The transcription factor PHR1 plays a key role in the regulation of sulfate shoot-to-root flux upon phosphate starvation in Arabidopsis
Department of Plant Molecular Biology, University of Lausanne, CH-1015 Lausanne, Switzerland
BMC Plant Biology 2011, 11:19 doi:10.1186/1471-2229-11-19Published: 24 January 2011
Sulfate and phosphate are both vital macronutrients required for plant growth and development. Despite evidence for interaction between sulfate and phosphate homeostasis, no transcriptional factor has yet been identified in higher plants that affects, at the gene expression and physiological levels, the response to both elements. This work was aimed at examining whether PHR1, a transcription factor previously shown to participate in the regulation of genes involved in phosphate homeostasis, also contributed to the regulation and activity of genes involved in sulfate inter-organ transport.
Among the genes implicated in sulfate transport in Arabidopsis thaliana, SULTR1;3 and SULTR3;4 showed up-regulation of transcripts in plants grown under phosphate-deficient conditions. The promoter of SULTR1;3 contains a motif that is potentially recognizable by PHR1. Using the phr1 mutant, we showed that SULTR1;3 up-regulation following phosphate deficiency was dependent on PHR1. Furthermore, transcript up-regulation was found in phosphate-deficient shoots of the phr1 mutant for SULTR2;1 and SULTR3;4, indicating that PHR1 played both a positive and negative role on the expression of genes encoding sulfate transporters. Importantly, both phr1 and sultr1;3 mutants displayed a reduction in their sulfate shoot-to-root transfer capacity compared to wild-type plants under phosphate-deficient conditions.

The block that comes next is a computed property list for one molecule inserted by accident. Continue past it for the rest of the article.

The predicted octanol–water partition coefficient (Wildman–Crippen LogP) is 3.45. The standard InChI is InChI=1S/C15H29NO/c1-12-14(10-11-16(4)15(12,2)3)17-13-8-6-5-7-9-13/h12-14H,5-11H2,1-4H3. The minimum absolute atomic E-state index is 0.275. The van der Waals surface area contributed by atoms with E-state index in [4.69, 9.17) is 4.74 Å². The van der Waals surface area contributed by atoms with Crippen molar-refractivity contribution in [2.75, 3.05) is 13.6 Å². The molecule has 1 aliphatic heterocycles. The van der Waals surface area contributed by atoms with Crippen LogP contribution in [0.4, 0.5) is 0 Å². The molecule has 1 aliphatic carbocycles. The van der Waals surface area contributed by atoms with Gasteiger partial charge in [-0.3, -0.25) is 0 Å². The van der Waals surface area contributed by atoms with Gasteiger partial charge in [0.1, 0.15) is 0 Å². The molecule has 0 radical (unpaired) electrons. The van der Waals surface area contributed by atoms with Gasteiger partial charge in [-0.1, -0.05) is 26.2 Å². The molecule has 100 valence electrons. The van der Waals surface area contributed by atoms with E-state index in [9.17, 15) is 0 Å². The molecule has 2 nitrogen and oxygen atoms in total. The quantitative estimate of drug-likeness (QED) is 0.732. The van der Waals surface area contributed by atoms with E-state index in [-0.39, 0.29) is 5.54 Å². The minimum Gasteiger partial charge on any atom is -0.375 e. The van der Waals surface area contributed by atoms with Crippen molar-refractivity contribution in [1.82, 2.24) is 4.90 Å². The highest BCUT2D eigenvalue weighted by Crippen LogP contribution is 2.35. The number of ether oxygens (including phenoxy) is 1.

This study reveals that PHR1 plays an important role in sulfate inter-organ transport, in particular on the regulation of the SULTR1;3 gene and its impact on shoot-to-root sulfate transport in phosphate-deficient plants. PHR1 thus contributes to the homeostasis of both sulfate and phosphate in plants under phosphate deficiency. Such a function is also conserved in Chlamydomonas reinhardtii via the PHR1 ortholog PSR1.